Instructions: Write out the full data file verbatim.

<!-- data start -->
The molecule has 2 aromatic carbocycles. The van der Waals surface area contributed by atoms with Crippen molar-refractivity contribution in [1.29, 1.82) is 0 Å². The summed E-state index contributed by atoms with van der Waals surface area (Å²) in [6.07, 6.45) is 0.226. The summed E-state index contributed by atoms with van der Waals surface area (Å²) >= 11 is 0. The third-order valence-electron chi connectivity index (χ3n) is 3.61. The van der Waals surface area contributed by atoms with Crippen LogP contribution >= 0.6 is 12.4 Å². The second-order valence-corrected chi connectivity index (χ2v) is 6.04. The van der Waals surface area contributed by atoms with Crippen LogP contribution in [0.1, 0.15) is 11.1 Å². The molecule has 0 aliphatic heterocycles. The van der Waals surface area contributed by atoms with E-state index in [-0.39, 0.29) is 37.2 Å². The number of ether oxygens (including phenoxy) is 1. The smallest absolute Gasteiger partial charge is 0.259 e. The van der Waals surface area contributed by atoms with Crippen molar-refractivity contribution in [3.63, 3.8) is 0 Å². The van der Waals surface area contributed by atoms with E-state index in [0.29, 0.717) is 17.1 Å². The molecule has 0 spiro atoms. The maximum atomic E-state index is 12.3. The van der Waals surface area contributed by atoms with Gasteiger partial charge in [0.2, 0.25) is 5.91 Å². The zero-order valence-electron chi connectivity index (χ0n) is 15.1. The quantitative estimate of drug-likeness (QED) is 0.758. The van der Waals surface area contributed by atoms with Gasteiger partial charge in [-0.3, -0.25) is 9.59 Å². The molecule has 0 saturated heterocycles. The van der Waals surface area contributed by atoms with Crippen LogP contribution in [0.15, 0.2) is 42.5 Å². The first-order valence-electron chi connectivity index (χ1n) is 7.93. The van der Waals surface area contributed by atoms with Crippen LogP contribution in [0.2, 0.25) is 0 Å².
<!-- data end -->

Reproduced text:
The molecule has 2 aromatic carbocycles. The van der Waals surface area contributed by atoms with Crippen molar-refractivity contribution in [1.29, 1.82) is 0 Å². The summed E-state index contributed by atoms with van der Waals surface area (Å²) in [6.07, 6.45) is 0.226. The summed E-state index contributed by atoms with van der Waals surface area (Å²) >= 11 is 0. The third-order valence-electron chi connectivity index (χ3n) is 3.61. The van der Waals surface area contributed by atoms with Crippen LogP contribution >= 0.6 is 12.4 Å². The second-order valence-corrected chi connectivity index (χ2v) is 6.04. The van der Waals surface area contributed by atoms with Crippen LogP contribution in [0.1, 0.15) is 11.1 Å². The molecule has 0 aliphatic heterocycles. The van der Waals surface area contributed by atoms with E-state index in [-0.39, 0.29) is 37.2 Å². The number of ether oxygens (including phenoxy) is 1. The smallest absolute Gasteiger partial charge is 0.259 e. The van der Waals surface area contributed by atoms with Crippen molar-refractivity contribution in [3.63, 3.8) is 0 Å². The van der Waals surface area contributed by atoms with E-state index in [0.29, 0.717) is 17.1 Å². The molecule has 0 spiro atoms. The maximum atomic E-state index is 12.3. The van der Waals surface area contributed by atoms with Gasteiger partial charge in [0.2, 0.25) is 5.91 Å². The zero-order valence-electron chi connectivity index (χ0n) is 15.1. The quantitative estimate of drug-likeness (QED) is 0.758. The van der Waals surface area contributed by atoms with Gasteiger partial charge in [-0.3, -0.25) is 9.59 Å². The molecule has 0 saturated heterocycles. The van der Waals surface area contributed by atoms with Crippen LogP contribution in [0.15, 0.2) is 42.5 Å². The first-order valence-electron chi connectivity index (χ1n) is 7.93. The van der Waals surface area contributed by atoms with Crippen LogP contribution in [0.2, 0.25) is 0 Å².